It was nearly three years ago when a young girl of around seven approached me in Manohara Khola of Bhaktapur to ask what religion I followed. I was totally surprised by her question as religion seemingly meant so much to her even at her tender age. I answered ‘Hindu’ and then she said: ‘Hindus are Shaitaan (Satan)’. I couldn’t believe her response. Not because I was offended but because of what she had been taught.I am a Hindu by birth and by descent. It’s not something that I chose to follow but even if I had to choose a religion—at a mature age—I wouldn’t probably choose any. I hardly go to a temple. I don’t really do any puja. (Recently the only pujas I have done are on my sons’ birthdays when I call a priest at home to do the rituals for them.) I used a guide at Pashupatinath Temple when I was in my mid 20s, when I went alone to the famous temple in Kathmandu city where I grew up. I don’t know if the gods have ever punished me for being a near-atheist.
The little girl’s question and response time and again interrupt my thoughts, to this day. How important is religion anyway and your faith in it? How much does it guide you in today’s world, and help you stay away from wrongdoings? Is it your mind that tells you to distinguish between the good and the bad or should you follow religious texts as your life’s pathfinder? From what I have understood, religions help people respect nature and its inhabitants and do no harm to any creature. But if it is so, why do followers of one religion talk evil of others, promote hatred, and even take their lives?
All the major religions of the world are in tension with each other because of how religions have been understood or interpreted by their leaders. As a student of international affairs, I have studied ‘terrorism in the name of religion’ and it seems that every religion finds a way to misinterpret its certain texts and then convince a mass to justify their wrongdoings. The Indo-Pakistan divide between Hindu and Muslims, never-ending feuds between Jews and Christians of Israel and Palestine, and the more recent discord in Myanmar between Buddhists and Muslims are some examples of religious intolerance.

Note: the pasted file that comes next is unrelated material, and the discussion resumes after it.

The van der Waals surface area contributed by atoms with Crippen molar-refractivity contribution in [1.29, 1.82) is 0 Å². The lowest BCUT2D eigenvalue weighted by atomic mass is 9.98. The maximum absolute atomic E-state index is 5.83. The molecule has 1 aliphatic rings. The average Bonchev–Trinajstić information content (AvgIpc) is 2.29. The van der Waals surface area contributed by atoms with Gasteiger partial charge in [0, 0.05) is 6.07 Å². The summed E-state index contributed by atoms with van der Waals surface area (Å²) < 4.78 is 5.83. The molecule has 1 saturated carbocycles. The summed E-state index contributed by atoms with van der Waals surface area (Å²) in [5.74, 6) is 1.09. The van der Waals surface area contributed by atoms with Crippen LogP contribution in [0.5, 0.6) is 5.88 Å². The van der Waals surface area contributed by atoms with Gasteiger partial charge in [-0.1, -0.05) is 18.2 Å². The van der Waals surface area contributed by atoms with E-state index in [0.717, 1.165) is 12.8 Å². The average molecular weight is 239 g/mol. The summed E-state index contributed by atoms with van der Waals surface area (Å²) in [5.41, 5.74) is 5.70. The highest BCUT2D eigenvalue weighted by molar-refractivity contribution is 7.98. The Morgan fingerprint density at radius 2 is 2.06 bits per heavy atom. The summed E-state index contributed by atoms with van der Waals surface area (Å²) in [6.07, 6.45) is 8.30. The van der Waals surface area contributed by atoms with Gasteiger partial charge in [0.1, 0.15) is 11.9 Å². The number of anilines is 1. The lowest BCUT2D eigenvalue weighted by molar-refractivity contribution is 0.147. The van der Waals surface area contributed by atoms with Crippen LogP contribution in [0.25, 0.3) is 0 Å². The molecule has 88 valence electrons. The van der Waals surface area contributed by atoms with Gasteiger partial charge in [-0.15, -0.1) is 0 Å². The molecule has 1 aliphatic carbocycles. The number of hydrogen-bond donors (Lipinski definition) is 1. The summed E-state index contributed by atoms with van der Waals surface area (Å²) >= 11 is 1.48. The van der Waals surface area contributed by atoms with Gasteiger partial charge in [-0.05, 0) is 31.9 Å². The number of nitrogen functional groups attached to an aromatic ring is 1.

If all the gods spoke of love, then why do their followers understand it differently? Should abortion be considered a reproductive right or a God’s gift? Should women be kept away from kitchens during their menstruation? Are sons needed for parents to go to heaven? Can men marry as many women as they want? I say killing animals should be banned but for the meat-eaters, should one group be violent just because the other group eats meat of a certain animal? Those who preach about nonviolence—should they be non-vegetarian?
In a country like ours where we’ve fairly recently turned secular, we must watch out for the signs that can sow disharmony. Secularism needs to be internalized more by those who believe that by holding on to it they can condemn another religion or lure others for conversion. And it should be completely fine for one to lose his or her religion too.